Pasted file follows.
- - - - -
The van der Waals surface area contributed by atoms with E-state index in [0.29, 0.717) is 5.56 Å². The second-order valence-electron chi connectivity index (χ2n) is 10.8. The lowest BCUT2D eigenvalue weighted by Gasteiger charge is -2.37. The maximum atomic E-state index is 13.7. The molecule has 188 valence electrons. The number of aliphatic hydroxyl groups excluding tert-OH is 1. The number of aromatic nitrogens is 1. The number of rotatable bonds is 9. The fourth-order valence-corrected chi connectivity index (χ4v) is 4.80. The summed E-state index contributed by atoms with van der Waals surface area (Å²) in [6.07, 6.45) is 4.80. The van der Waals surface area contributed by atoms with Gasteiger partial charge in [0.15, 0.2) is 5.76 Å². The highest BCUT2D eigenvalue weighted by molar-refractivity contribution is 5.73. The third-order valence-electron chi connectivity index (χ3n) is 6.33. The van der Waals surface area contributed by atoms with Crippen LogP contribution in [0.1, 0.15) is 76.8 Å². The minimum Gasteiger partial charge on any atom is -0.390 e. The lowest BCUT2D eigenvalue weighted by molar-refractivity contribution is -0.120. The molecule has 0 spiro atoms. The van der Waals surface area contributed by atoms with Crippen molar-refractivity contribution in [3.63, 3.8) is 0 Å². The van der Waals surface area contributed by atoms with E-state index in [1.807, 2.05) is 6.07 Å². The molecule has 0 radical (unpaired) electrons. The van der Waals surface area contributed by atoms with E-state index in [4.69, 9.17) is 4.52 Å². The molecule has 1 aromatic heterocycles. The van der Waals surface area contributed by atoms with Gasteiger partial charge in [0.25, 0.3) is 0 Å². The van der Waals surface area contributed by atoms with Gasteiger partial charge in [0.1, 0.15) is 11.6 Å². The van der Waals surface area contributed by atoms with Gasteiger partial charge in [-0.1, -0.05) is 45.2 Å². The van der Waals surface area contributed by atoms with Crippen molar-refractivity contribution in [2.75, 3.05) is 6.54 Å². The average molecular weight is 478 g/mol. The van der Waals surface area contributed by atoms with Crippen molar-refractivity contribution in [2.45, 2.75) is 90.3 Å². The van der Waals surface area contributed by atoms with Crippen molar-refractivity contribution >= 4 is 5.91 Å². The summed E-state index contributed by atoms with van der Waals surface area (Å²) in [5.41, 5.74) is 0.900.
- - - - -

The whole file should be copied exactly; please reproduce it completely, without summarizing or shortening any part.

The van der Waals surface area contributed by atoms with E-state index in [0.29, 0.717) is 5.56 Å². The second-order valence-electron chi connectivity index (χ2n) is 10.8. The lowest BCUT2D eigenvalue weighted by Gasteiger charge is -2.37. The maximum atomic E-state index is 13.7. The molecule has 188 valence electrons. The number of aliphatic hydroxyl groups excluding tert-OH is 1. The number of aromatic nitrogens is 1. The number of rotatable bonds is 9. The fourth-order valence-corrected chi connectivity index (χ4v) is 4.80. The summed E-state index contributed by atoms with van der Waals surface area (Å²) in [6.07, 6.45) is 4.80. The van der Waals surface area contributed by atoms with Gasteiger partial charge in [0.15, 0.2) is 5.76 Å². The highest BCUT2D eigenvalue weighted by molar-refractivity contribution is 5.73. The third-order valence-electron chi connectivity index (χ3n) is 6.33. The van der Waals surface area contributed by atoms with Crippen LogP contribution in [0.1, 0.15) is 76.8 Å². The minimum Gasteiger partial charge on any atom is -0.390 e. The lowest BCUT2D eigenvalue weighted by molar-refractivity contribution is -0.120. The molecule has 0 spiro atoms. The van der Waals surface area contributed by atoms with Crippen molar-refractivity contribution in [3.63, 3.8) is 0 Å². The van der Waals surface area contributed by atoms with E-state index in [1.807, 2.05) is 6.07 Å². The molecule has 0 radical (unpaired) electrons. The van der Waals surface area contributed by atoms with E-state index in [4.69, 9.17) is 4.52 Å². The molecule has 1 aromatic heterocycles. The van der Waals surface area contributed by atoms with Gasteiger partial charge in [0.25, 0.3) is 0 Å². The van der Waals surface area contributed by atoms with Gasteiger partial charge in [0.1, 0.15) is 11.6 Å². The van der Waals surface area contributed by atoms with Gasteiger partial charge in [-0.1, -0.05) is 45.2 Å². The van der Waals surface area contributed by atoms with Crippen molar-refractivity contribution in [2.75, 3.05) is 6.54 Å². The average molecular weight is 478 g/mol. The van der Waals surface area contributed by atoms with Crippen molar-refractivity contribution in [2.45, 2.75) is 90.3 Å². The van der Waals surface area contributed by atoms with Crippen molar-refractivity contribution >= 4 is 5.91 Å². The summed E-state index contributed by atoms with van der Waals surface area (Å²) in [5.41, 5.74) is 0.900.